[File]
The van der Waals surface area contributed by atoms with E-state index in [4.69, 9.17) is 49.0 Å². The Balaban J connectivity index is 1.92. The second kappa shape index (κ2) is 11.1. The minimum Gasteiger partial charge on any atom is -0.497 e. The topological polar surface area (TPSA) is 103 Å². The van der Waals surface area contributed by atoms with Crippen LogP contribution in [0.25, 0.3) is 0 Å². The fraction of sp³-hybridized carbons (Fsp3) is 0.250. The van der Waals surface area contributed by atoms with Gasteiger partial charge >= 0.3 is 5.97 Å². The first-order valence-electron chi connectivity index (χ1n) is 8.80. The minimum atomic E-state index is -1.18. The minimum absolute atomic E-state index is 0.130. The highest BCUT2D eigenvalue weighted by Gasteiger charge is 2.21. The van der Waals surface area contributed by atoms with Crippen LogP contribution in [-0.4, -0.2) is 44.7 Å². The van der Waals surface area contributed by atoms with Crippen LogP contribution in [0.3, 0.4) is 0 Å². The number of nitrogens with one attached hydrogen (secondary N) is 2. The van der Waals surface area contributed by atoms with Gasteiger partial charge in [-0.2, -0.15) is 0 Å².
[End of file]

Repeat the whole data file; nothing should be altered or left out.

The van der Waals surface area contributed by atoms with E-state index in [4.69, 9.17) is 49.0 Å². The Balaban J connectivity index is 1.92. The second kappa shape index (κ2) is 11.1. The minimum Gasteiger partial charge on any atom is -0.497 e. The topological polar surface area (TPSA) is 103 Å². The van der Waals surface area contributed by atoms with Crippen LogP contribution in [0.25, 0.3) is 0 Å². The fraction of sp³-hybridized carbons (Fsp3) is 0.250. The van der Waals surface area contributed by atoms with Gasteiger partial charge >= 0.3 is 5.97 Å². The first-order valence-electron chi connectivity index (χ1n) is 8.80. The minimum atomic E-state index is -1.18. The minimum absolute atomic E-state index is 0.130. The highest BCUT2D eigenvalue weighted by Gasteiger charge is 2.21. The van der Waals surface area contributed by atoms with Crippen LogP contribution in [-0.4, -0.2) is 44.7 Å². The van der Waals surface area contributed by atoms with Crippen LogP contribution in [0.3, 0.4) is 0 Å². The number of nitrogens with one attached hydrogen (secondary N) is 2. The van der Waals surface area contributed by atoms with Gasteiger partial charge in [-0.2, -0.15) is 0 Å².